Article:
French Exit stars Michelle Pfeiffer as a disaffected, broke widow who flees to Paris after losing it all in New York. This is the best role and performance Pfeiffer has had in years, and French Exit SHOULD be a genuine pleasure to watch just to see Pfeiffer do her thing, but rarely has a film made me want to throw my television off my balcony more. Directed by Azazel Jacobs (who directed the much more tolerable The Lovers, and also the excellent television series Doll & Em), and adapted by Patrick DeWitt from his own novel, French Exit starts out promising. Frances (Pfeiffer) is a wealthy widow who finds out the money has run out. After selling off all her assets, she cashes out and decides to go to Paris. Her hyper-laconic son, Malcolm (Lucas Hedges), accompanies her. There are early warning signs as Malcolm’s would-be fiancé, Susan (Imogen Poots), says things like, “I want you to know I’m trying to fall out of love with you,” and, “Were you expecting me to mourn my loss in perpetuity,” which is definitely how real human women talk, for sure.


But it’s easy to overlook these early glitches in the matrix, as Frances counters by describing herself and Malcolm as “vacationists”, which is a wonderful word, and they travel by cruise to Europe in a sequence that seems created solely to underscore how badly cruises suck. On the cruise, Malcolm meets fortune teller Madeleine (Danielle Macdonald), who predicts death and forms a bond with Frances’s cat (we’ll come back to the cat later). I wanted to adore French Exit so badly just for acknowledging that cruises are horrible, and a bunch of people die on cruises every year. But the anti-cruise sequence is short-lived, and soon enough Frances and Malcolm are ensconced in a Parisian apartment. (They are the kind of broke where you still have cash and access to posh digs.) Malcolm just sort of loafs around, discovering a love for riding a twee bike around Paris like he’s in a colorless Wes Anderson montage, which is not an interesting personality for a film character to have. I imagine Malcolm works a lot better in a book, where we have access to his inner monologue. Giving Patrick DeWitt the benefit of the doubt here that his book is better than his movie, but I can see how the deadpan approach to magical realism could work on the page in a way it does not on the screen.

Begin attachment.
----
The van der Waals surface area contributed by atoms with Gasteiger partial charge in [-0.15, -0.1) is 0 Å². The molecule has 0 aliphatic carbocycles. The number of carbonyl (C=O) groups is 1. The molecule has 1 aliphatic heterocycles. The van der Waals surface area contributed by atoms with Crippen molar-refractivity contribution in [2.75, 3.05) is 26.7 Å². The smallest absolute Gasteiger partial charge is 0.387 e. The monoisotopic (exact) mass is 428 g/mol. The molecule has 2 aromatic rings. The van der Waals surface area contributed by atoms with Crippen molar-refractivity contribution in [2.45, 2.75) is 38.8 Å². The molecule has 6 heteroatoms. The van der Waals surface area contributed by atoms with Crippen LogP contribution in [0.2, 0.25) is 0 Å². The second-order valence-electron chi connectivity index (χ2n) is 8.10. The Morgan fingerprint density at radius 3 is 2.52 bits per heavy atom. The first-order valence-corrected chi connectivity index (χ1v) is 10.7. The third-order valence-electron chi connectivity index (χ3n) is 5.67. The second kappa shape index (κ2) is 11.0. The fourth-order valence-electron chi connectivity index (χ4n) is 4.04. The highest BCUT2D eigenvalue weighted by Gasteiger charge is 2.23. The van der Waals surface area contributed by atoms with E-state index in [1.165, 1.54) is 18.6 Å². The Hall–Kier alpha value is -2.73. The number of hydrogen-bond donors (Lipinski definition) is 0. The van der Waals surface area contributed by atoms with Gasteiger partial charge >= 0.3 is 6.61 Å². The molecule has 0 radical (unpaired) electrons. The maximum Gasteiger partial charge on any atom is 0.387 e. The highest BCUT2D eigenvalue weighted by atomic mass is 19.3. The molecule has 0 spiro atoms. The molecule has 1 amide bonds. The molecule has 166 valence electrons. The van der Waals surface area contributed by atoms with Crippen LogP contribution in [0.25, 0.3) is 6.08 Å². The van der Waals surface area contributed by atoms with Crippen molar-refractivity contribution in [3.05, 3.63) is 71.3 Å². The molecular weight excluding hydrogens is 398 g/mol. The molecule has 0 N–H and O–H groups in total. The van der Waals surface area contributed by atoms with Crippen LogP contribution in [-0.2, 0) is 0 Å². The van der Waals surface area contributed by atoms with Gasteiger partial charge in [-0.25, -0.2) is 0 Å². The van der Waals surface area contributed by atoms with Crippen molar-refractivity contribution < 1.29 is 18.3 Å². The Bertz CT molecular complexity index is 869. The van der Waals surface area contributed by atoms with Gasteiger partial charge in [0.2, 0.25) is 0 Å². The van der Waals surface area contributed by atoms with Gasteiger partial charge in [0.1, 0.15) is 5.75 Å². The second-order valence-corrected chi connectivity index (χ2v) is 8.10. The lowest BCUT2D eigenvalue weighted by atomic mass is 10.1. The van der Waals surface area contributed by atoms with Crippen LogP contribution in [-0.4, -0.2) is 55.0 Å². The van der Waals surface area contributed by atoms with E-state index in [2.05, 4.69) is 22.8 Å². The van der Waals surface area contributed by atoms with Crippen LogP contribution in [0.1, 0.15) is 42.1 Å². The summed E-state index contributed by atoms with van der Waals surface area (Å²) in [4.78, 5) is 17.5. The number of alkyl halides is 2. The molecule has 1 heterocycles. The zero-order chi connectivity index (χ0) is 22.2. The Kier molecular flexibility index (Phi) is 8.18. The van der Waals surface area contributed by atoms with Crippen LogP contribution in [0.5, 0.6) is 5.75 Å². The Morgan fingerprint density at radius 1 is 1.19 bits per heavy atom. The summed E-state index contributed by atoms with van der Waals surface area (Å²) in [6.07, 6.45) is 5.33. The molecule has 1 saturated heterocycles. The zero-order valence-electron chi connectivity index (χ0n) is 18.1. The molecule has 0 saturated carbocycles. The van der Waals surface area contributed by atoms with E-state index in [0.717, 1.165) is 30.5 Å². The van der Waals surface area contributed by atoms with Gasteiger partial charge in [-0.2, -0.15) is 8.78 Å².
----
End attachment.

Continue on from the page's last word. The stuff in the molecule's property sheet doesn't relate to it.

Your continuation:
French Exit takes a big step to the left after Frances’s cat runs away in Paris. You see, the cat is actually Frank, the reincarnated spirit of Frances’s dead husband Franklin (voiced by Tracy Letts). After the cat vamooses, Frances engages a private investigator to find Malcolm’s “witch” friend Madeleine so they can commune with Frank and find the cat. This is a tremendous amount of whimsy that French Exit approaches with maximum dourness—it’s like Practical Magic without the midnight margaritas. Michelle Pfeiffer is GREAT as Frances, but everything around her is the most unpleasant version of it itself. Characters allow increasingly absurd events to wash over them with virtually no reaction, which again, can work in a book but is just not engaging on screen. There is one pleasantly spiky scene where Malcolm denies Susan’s new boyfriend the pleasure of beating him in feats of strength, but overall, Malcolm is too uninterested in what happens around him to be interesting to the audience.

Michelle Pfeiffer’s performance will ensure that French Exit might attract some fans but you have to grit your teeth through some real unpleasant cinema to get to the Pfeiffer gold. I’m not sure the effort is really worth it. (What we need is a Michelle Pfeiffer fancam version of French Exit.) It’s just so ridiculous in the most frustratingly un-fun ways possible. I can’t even say “it’s always a pleasure to watch Michelle Pfeiffer do her thing” because, honestly, French Exit isn’t a pleasure to watch, even with Pfeiffer doing her thing. It’s boring and bland to look at, and despite all the whimsical elements it is a dour slog. If I had seen French Exit in a theater, it would have been a struggle to remain in my seat and not walk out.


French Exit is now playing in New York and LA and will open wide—whatever that means—in theaters on April 2. It will be on demand sometime after that. This is a great release plan for a pandemic, glad we’ve all learned how to make films accessible over the last year.